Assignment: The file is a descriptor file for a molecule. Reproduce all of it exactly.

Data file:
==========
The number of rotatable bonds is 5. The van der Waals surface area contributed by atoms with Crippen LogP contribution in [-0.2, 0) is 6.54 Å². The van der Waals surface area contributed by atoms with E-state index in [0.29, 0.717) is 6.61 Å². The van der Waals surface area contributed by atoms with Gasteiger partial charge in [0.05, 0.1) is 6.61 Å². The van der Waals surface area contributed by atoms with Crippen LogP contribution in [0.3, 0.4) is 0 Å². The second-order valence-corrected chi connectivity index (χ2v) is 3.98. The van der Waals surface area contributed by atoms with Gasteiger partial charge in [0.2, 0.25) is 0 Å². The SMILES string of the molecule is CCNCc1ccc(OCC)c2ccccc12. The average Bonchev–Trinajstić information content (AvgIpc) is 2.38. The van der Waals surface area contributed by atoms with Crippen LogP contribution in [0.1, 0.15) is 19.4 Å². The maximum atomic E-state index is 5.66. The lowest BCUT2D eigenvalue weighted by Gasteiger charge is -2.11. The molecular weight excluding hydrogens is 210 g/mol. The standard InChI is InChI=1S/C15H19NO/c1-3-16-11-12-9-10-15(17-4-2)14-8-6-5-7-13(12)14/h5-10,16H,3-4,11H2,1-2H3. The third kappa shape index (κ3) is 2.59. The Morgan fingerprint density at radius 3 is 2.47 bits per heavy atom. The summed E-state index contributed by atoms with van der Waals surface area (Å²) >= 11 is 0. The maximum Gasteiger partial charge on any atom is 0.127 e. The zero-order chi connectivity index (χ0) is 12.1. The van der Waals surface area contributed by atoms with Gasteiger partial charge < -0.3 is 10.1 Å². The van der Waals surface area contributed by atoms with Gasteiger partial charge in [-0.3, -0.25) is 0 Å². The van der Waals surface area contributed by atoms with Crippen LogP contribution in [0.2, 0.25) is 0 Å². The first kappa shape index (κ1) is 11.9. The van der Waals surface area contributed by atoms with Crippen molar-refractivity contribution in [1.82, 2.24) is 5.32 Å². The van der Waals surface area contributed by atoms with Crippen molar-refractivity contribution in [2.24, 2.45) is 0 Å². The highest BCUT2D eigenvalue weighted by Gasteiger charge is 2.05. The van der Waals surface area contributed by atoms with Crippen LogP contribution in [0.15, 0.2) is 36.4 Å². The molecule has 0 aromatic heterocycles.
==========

The number of rotatable bonds is 5. The van der Waals surface area contributed by atoms with Crippen LogP contribution in [-0.2, 0) is 6.54 Å². The van der Waals surface area contributed by atoms with E-state index in [0.29, 0.717) is 6.61 Å². The van der Waals surface area contributed by atoms with Gasteiger partial charge in [0.05, 0.1) is 6.61 Å². The van der Waals surface area contributed by atoms with Crippen LogP contribution in [0.3, 0.4) is 0 Å². The second-order valence-corrected chi connectivity index (χ2v) is 3.98. The van der Waals surface area contributed by atoms with Gasteiger partial charge in [0.2, 0.25) is 0 Å². The SMILES string of the molecule is CCNCc1ccc(OCC)c2ccccc12. The average Bonchev–Trinajstić information content (AvgIpc) is 2.38. The van der Waals surface area contributed by atoms with Crippen LogP contribution in [0.1, 0.15) is 19.4 Å². The maximum atomic E-state index is 5.66. The lowest BCUT2D eigenvalue weighted by Gasteiger charge is -2.11. The molecular weight excluding hydrogens is 210 g/mol. The standard InChI is InChI=1S/C15H19NO/c1-3-16-11-12-9-10-15(17-4-2)14-8-6-5-7-13(12)14/h5-10,16H,3-4,11H2,1-2H3. The third kappa shape index (κ3) is 2.59. The Morgan fingerprint density at radius 3 is 2.47 bits per heavy atom. The summed E-state index contributed by atoms with van der Waals surface area (Å²) >= 11 is 0. The maximum Gasteiger partial charge on any atom is 0.127 e. The zero-order chi connectivity index (χ0) is 12.1. The van der Waals surface area contributed by atoms with Gasteiger partial charge < -0.3 is 10.1 Å². The van der Waals surface area contributed by atoms with Gasteiger partial charge in [-0.3, -0.25) is 0 Å². The van der Waals surface area contributed by atoms with Crippen LogP contribution in [0.2, 0.25) is 0 Å². The first kappa shape index (κ1) is 11.9. The van der Waals surface area contributed by atoms with Crippen molar-refractivity contribution in [1.82, 2.24) is 5.32 Å². The van der Waals surface area contributed by atoms with Crippen molar-refractivity contribution in [2.24, 2.45) is 0 Å². The highest BCUT2D eigenvalue weighted by Gasteiger charge is 2.05. The van der Waals surface area contributed by atoms with Crippen LogP contribution in [0.15, 0.2) is 36.4 Å². The molecule has 0 aromatic heterocycles.